If that wasn't damaging enough, while everyone else, like, say Donald Rumsfeld was running around, denying or attacking that report's findings, Vice President Cheney - he just went ahead and told ABC News that he not only knew about waterboarding, he thought it was appropriate and he OK'ed it.
So torture, the abandonment of precious worldwide moral authority. And while it's not a midnight Lame Duck regulation that easily be reversed by the Obama administration, is there a chance that the new administration will do the next best thing to going back in time and undoing torture? Will they prosecute? Will they hold American officials accountable for authorizing it?
Joining us now from Washington is Senator Carl Levin, a Democrat from Michigan. He of course is chairman of the Senate Armed Services Committee. Senator, Levin, thank you so much for coming on the show tonight.
SENATOR CARL LEVIN (D-MI), CHAIRMAN, SENATE ARMED SERVICES COMMITTEE:
Great to be with you, Rachel.
MADDOW: So the Armed Services Committee spent about a year and a half preparing this report on abuse of prisoners in U.S. military custody. There has been some angry pushback - a seemingly angry pushback from former Secretary of Defense Donald Rumsfeld.
That said, one White House official does not seem to be denying your findings, at all that Vice President Dick Cheney, who told ABC News this week that he did approve waterboarding as an interrogation technique for Khalid Sheikh Mohammed.
When you heard that from Dick Cheney, did you feel that that confirmed the findings of your report? I mean, essentially, did he just admit to condoning torture?
LEVIN: As far as I'm concerned, that's exactly what he admitted. Now, he'll say that he doesn't admit supporting torture, but the facts are that the policies which were approved, the legal opinions authorized of these harsh techniques.
And when the vice president of the United States says that he believes
he said that, what, a few nights ago that waterboarding is appropriate, there is no other conclusion that I can reach other than that - I know it's a form of torture. It's been acknowledged as a form of torture I think since the Inquisition. Senator McCain who is the subject of torture is absolutely clear on it. But I think every authority on waterboarding and torture will say that waterboarding constitutes torture.
MADDOW: One of the things that I think has been so, I guess, challenging to the American debate about this is that President Bush and Vice President Cheney have essentially argued that they have legalized waterboarding, that they have legalized torture.
They think the actions of their Justice Department made things like waterboarding not war crimes anymore. Are they right?
LEVIN: You can't just suddenly change something that's illegal into something that is legal by having a lawyer write an opinion saying it's legal. Things can't work that way or else someone could get a lawyer to say a crime is not a crime, and then that would be a defense.
It is not a defense, and I just - I was astounded, frankly, when I heard the vice president of the United States sort of just blandly and blithely saying that he thought that was an appropriate thing and yes, he was involved in the discussions about it.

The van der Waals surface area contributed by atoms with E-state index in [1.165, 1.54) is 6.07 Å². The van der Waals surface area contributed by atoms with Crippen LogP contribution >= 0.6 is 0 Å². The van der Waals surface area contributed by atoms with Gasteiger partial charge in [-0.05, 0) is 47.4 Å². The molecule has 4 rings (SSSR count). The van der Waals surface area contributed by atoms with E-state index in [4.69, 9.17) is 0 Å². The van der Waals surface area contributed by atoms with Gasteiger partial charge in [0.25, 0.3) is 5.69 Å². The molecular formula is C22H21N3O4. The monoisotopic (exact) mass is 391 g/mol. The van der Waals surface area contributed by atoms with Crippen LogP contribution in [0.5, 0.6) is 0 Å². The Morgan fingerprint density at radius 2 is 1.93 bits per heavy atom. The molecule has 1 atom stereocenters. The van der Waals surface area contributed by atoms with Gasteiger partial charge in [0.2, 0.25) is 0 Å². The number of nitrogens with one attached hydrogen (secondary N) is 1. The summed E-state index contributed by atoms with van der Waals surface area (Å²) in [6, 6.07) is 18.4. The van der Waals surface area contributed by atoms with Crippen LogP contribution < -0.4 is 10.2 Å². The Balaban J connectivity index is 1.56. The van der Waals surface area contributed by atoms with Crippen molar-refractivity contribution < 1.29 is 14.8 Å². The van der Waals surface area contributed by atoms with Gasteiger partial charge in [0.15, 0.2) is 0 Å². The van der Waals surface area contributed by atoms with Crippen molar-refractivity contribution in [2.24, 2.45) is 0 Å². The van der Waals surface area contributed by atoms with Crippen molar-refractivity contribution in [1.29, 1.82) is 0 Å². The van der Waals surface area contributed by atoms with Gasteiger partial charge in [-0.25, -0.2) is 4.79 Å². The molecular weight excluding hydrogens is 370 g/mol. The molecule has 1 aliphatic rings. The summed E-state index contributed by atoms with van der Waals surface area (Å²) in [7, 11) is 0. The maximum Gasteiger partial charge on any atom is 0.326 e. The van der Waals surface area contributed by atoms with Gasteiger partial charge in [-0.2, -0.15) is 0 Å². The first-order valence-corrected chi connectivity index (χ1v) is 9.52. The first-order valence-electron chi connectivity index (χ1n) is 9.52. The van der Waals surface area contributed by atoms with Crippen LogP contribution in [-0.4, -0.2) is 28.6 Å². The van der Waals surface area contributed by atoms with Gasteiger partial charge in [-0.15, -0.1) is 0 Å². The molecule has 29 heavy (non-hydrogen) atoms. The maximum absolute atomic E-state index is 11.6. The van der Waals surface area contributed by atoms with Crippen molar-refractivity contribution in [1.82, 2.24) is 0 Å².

MADDOW: Do there need to be prosecutions? You document very clearly that we have eroded the standards by which prisoners are treated in the United States. How do we un-erode those standards, if the people who authorized the erosion are essentially immunized from prosecution?
LEVIN: Well, the first thing we have to do is what we did, at least for the Department of Defense, is to bring to light the facts, what happened here? What was the origin of the use of these techniques? And that's what we did.
We went back to Guantanamo and showed that as a matter of fact that the highest levels of this government, the president when he said that the Geneva Convention did not apply, and then the secretary of defense, when he authorized the use of aggressive techniques, and the way they spread first into Afghanistan, then to Iraq.
This is the first step on reconstructing the respect of the world for this country, and I'm hopeful that the Obama administration will be taking major steps in that direction. We need to have the support of the world in our effort against terrorists.
MADDOW: Senator, I want to press you a little bit on that point, about the next steps and what the Obama administration might do. It sounds to me as a layman and concerned citizen in this - it seems to me like when you're assembling these facts and getting access to these documents and putting together this testimony, what you are doing is collecting the facts for an indictment.
I know that you're not - that's not the role of the Senate Armed Services Committee, but that's what it feels like. Do you think there will be prosecutions? And will you argue there should be?
LEVIN: What I think is our role to do is to bring out the facts which we have to state our conclusions, which we have, which is where the origin of these techniques began. And then to turn over to the Justice Department of the next administration - because clearly this Justice Department is not willing to take an objective look - to turn over to the next Justice Department all the facts that we can, and we have put together, and get our report, the rest of it declassified.